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The benefits of supported liquid extraction (SLE) in sample cleanup and, in particular, the use of a synthetic SLE sorbent are discussed.
Sample cleanup is an important step in the analytical process, but many laboratories are under pressure to reduce analysis time. Liquid–liquid extraction (LLE) has historically been the technique of choice because of its relative simplicity, but supported liquid extraction (SLE) has recently gained in popularity in high-throughput laboratories. Although SLE alleviates emulsions and other LLE-associated challenges, it is dependent on diatomaceous earth packing. Diatomaceous earth is a naturally occurring product mined from the earth, and as a result of this natural variation between materials can occur. To counter these issues, a synthetic SLE sorbent can be used as an alternative.
Sample cleanup is an important step in the analytical process because it can greatly impact downstream analysis. Proper sample cleanup can extend instrumentation lifetime, increase method sensitivity, and remove contaminants that may interfere with analysis. Liquid–liquid extraction (LLE) has historically been a popular sample cleanup technique because it is relatively simple. However, LLE does have inherent challenges, the most common of which is the formation of emulsions. LLE relies on the mixing of non-miscible solvents, resulting in the formation of emulsions or droplets between the liquid phases that may trap analytes of interest and result in analyte loss. Furthermore, emulsions and incomplete analyte collection can make LLE difficult to automate. For these reasons many laboratories have adopted supported liquid extraction (SLE), which allows LLE automation.
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SLE relies on diatomaceous earth as the sorbent in liquid extractions. Samples are diluted in a buffered aqueous solvent and loaded onto the diatomaceous earth sorbent, allowing the aqueous solvent to soak into the sorbent like a sponge. A water-immiscible solvent is then applied to the diatomaceous earth. Target analytes partition into the water-immiscible solvent ready to be eluted from the sorbent while interferences such as proteins, phospholipids, and salts are retained in the aqueous phase that is left behind in the sorbent. While not as clean as more targeted techniques such as solid-phase extraction (SPE), SLE is simple, requires little method development, and can be automated therefore making it attractive to laboratories that are looking to reduce sample preparation time.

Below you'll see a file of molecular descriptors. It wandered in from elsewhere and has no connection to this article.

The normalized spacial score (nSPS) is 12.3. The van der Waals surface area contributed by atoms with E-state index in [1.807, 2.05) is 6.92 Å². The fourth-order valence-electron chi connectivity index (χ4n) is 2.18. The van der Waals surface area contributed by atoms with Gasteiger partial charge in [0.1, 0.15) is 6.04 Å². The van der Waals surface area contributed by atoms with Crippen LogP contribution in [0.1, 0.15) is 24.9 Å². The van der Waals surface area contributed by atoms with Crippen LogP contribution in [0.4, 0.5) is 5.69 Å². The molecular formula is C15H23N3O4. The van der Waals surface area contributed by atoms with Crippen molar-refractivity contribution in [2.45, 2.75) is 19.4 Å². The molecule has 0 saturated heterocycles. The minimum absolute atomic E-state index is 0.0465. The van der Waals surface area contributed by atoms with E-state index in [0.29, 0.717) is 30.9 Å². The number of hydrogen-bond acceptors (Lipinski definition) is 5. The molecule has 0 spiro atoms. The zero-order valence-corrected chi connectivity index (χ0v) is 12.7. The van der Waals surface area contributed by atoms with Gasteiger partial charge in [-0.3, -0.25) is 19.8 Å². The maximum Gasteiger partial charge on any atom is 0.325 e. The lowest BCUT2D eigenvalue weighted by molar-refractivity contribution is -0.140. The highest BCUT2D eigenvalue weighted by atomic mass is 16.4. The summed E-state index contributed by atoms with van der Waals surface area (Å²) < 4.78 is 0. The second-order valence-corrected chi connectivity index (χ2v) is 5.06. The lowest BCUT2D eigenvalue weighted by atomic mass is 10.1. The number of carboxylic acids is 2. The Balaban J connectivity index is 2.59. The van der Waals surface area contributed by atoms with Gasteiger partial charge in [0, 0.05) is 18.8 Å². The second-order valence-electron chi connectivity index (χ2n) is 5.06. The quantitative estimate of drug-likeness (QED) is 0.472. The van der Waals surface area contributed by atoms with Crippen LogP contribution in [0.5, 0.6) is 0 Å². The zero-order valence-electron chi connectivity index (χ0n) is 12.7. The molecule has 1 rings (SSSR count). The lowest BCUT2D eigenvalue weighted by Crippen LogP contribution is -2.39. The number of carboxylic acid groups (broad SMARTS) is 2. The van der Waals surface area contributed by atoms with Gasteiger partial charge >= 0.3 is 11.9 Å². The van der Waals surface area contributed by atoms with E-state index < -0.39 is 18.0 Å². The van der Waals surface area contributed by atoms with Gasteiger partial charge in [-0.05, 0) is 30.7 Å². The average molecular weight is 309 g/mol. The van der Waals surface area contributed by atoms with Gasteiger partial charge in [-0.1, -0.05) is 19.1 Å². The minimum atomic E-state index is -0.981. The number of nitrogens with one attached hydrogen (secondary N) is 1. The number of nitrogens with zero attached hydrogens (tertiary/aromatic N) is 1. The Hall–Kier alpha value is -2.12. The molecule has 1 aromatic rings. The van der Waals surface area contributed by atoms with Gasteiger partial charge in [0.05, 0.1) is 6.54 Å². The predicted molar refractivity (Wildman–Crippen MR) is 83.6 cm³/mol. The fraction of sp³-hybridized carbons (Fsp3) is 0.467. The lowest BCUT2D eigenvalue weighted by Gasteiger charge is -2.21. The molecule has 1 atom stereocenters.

Figure 1: SEM (1000× zoom) of (a) salt water vs. (b) fresh water diatomaceous earth.
Although SLE provides many benefits to laboratories, some improvements to the technique can be made. Relying on diatomaceous earth can pose downstream challenges including lot-to-lot inconsistency and availability. Diatomaceous earth used in SLE products is mined from the ground and like all natural products, the composition of diatomaceous earth will vary, producing lot-to-lot inconsistencies such as a change in water holding capacity when used for liquid separation purposes (Figure 1). Also, as in all natural products, there is a finite amount of material available which could cause potential availability issues.
Figure 2: Measurement of phospholipids remaining in plasma samples after cleanup with three different extraction solvents on traditional diatomaceous earth SLE.
Despite the challenges associated with traditional SLE using diatomaceous earth, laboratories are willing to overlook the inconsistencies and availability issues because the technique drastically shortens analysis time. As SLE becomes ever more popular as the preferred cleanup technique, a need to alleviate the inconsistencies and availability has grown. To address these challenges, a synthetic SLE sorbent can be used.
Figure 3: Measurement of phospholipids remaining in plasma samples after cleanup with three different extraction solvents on a synthetic SLE sorbent.